Gunnar's Blog - Operations

Which Framework is Best for a Simple Web App?

Choose the most straightforward way to make a web application in Java

Lots of people want to wet their feet with web development by building with Java. The trouble is that Java presents an overwhelming number of frameworks. It's easy to go round and round in circles, stuck in analysis paralysis. They read about JavaEE, then servlets. Someone on a forum says Spring is better. A flamewar erupts between Play and Grails.

What should a person do?

I think the most important thing to do, when faced with overwhelming choices, is to pause and step back. Take a deep breath! Go for a walk away from the computer. When you come back, dig into what your intent really is. In this case, you want to make a simple web app. "Hello world" in Java, but on the web.

I suggest choosing the simplest option, which is vanilla Java servlets. Don't bother with a framework until you know the application is complex enough be worth the overhead. After you've made your simple servlet, build a war, deploy it to Tomcat and call it a day.

That said, if you must use a framework...

Use Dropwizard

Java has a reputation for being heavyweight and verbose. It doesn't have to be that way. Dropwizard takes a lot of verbosity and enterprise-yness out of making a web application (especially compared to Spring). I'm a fan, and if you're hellbent on using a framework, try out Dropwizard.

Tags: java web servlet framework

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Why use Docker When You Can Just Use a Fat Jar?

I saw a question on r/java that I thought was great. OP is deploying a fat jar that has everything OP's app requires, so the deploy is just a simple file copy. OP is also using Docker to deploy the entire environment along with the jar and wonders if it is worth it.

When to Use Docker

Docker is great when you are using Docker to deploy your entire server environment. If you have already container-ized your database, proxy and load balancer, it's a no brainer to add just one more docker image to container-ize your application. Your team already has the Docker infrastructure in place. Your environment already deploys with Docker. Unifying procedures keeps things simple.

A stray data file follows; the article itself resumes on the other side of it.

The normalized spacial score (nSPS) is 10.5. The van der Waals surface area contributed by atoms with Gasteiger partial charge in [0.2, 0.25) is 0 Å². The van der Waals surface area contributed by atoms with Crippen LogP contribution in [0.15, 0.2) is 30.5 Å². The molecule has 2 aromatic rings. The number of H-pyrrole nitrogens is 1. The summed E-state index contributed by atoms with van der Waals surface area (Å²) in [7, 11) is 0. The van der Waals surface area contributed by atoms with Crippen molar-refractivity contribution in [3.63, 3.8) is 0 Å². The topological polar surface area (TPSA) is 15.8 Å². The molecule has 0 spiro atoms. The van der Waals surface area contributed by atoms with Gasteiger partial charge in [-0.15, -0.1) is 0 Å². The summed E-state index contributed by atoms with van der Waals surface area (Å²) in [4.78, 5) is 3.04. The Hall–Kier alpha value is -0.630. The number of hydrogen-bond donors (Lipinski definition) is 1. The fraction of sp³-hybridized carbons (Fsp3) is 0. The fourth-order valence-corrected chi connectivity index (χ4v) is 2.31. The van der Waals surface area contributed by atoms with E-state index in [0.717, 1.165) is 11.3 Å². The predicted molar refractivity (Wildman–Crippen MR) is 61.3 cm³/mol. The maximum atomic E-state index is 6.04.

3 Reasons to Use Docker

  1. Your application shrinks and grows. Adding/removing instances helps keep the bills down and the customers happy. This is particularly important on providers like AWS and DigitalOcean
  2. You deploy your application to a lot of different environments. Each different environment needs a couple tweaks to work.
  3. You don't want your deployment process to care about the state of server upgrades (like the JVM or Tomcat)

When to Use a Fat Jar

Fat jars are great. A fat jar bundles everything you need into one convenient archive, ready to go. Deploying a fat jar is easy: copy the jar to the server and run it. It's worth pointing out that fat jars combine very well with Docker - they are easier to use in the Docker context than containers.

3 Reasons to Use a Fat Jar

  1. When your environment is hand crafted. Fat jars are particularly useful both the jar and the environment define configuration
  2. When maintaining a Docker registry is significant overhead. If you're not already doing it, why add yet another infrastructure system?
  3. When you have an artifact repository (like Archiva or Nexus). These make it trivial to grab and deploy a particular version of your fat jar
Tags: docker java jar containers

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